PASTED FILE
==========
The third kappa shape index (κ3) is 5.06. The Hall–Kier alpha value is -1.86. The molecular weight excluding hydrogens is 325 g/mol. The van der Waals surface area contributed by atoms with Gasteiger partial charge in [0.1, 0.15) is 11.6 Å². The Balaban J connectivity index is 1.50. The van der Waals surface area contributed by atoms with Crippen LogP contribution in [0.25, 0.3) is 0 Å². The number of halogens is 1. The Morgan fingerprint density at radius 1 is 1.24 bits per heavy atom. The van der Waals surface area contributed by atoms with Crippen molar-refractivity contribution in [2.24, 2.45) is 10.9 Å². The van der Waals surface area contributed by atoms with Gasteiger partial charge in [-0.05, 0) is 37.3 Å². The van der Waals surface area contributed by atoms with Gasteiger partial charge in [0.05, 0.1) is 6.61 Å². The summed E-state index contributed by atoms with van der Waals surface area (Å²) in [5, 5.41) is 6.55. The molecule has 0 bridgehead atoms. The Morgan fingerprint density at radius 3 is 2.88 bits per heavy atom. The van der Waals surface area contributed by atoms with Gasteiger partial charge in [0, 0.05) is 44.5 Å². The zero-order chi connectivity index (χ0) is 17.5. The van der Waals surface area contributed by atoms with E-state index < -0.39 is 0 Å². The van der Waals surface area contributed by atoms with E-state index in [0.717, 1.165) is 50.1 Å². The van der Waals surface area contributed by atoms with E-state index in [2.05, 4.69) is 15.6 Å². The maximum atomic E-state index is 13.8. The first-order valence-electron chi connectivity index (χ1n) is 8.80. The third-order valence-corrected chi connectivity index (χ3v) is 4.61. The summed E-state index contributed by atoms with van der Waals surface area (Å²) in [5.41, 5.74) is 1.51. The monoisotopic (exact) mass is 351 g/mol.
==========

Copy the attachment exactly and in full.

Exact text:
The third kappa shape index (κ3) is 5.06. The Hall–Kier alpha value is -1.86. The molecular weight excluding hydrogens is 325 g/mol. The van der Waals surface area contributed by atoms with Gasteiger partial charge in [0.1, 0.15) is 11.6 Å². The Balaban J connectivity index is 1.50. The van der Waals surface area contributed by atoms with Crippen LogP contribution in [0.25, 0.3) is 0 Å². The number of halogens is 1. The Morgan fingerprint density at radius 1 is 1.24 bits per heavy atom. The van der Waals surface area contributed by atoms with Crippen molar-refractivity contribution in [2.24, 2.45) is 10.9 Å². The van der Waals surface area contributed by atoms with Gasteiger partial charge in [-0.05, 0) is 37.3 Å². The van der Waals surface area contributed by atoms with Gasteiger partial charge in [0.05, 0.1) is 6.61 Å². The summed E-state index contributed by atoms with van der Waals surface area (Å²) in [5, 5.41) is 6.55. The molecule has 0 bridgehead atoms. The Morgan fingerprint density at radius 3 is 2.88 bits per heavy atom. The van der Waals surface area contributed by atoms with Gasteiger partial charge in [0, 0.05) is 44.5 Å². The zero-order chi connectivity index (χ0) is 17.5. The van der Waals surface area contributed by atoms with E-state index < -0.39 is 0 Å². The van der Waals surface area contributed by atoms with E-state index in [0.717, 1.165) is 50.1 Å². The van der Waals surface area contributed by atoms with E-state index in [2.05, 4.69) is 15.6 Å². The maximum atomic E-state index is 13.8. The first-order valence-electron chi connectivity index (χ1n) is 8.80. The third-order valence-corrected chi connectivity index (χ3v) is 4.61. The summed E-state index contributed by atoms with van der Waals surface area (Å²) in [5.41, 5.74) is 1.51. The monoisotopic (exact) mass is 351 g/mol.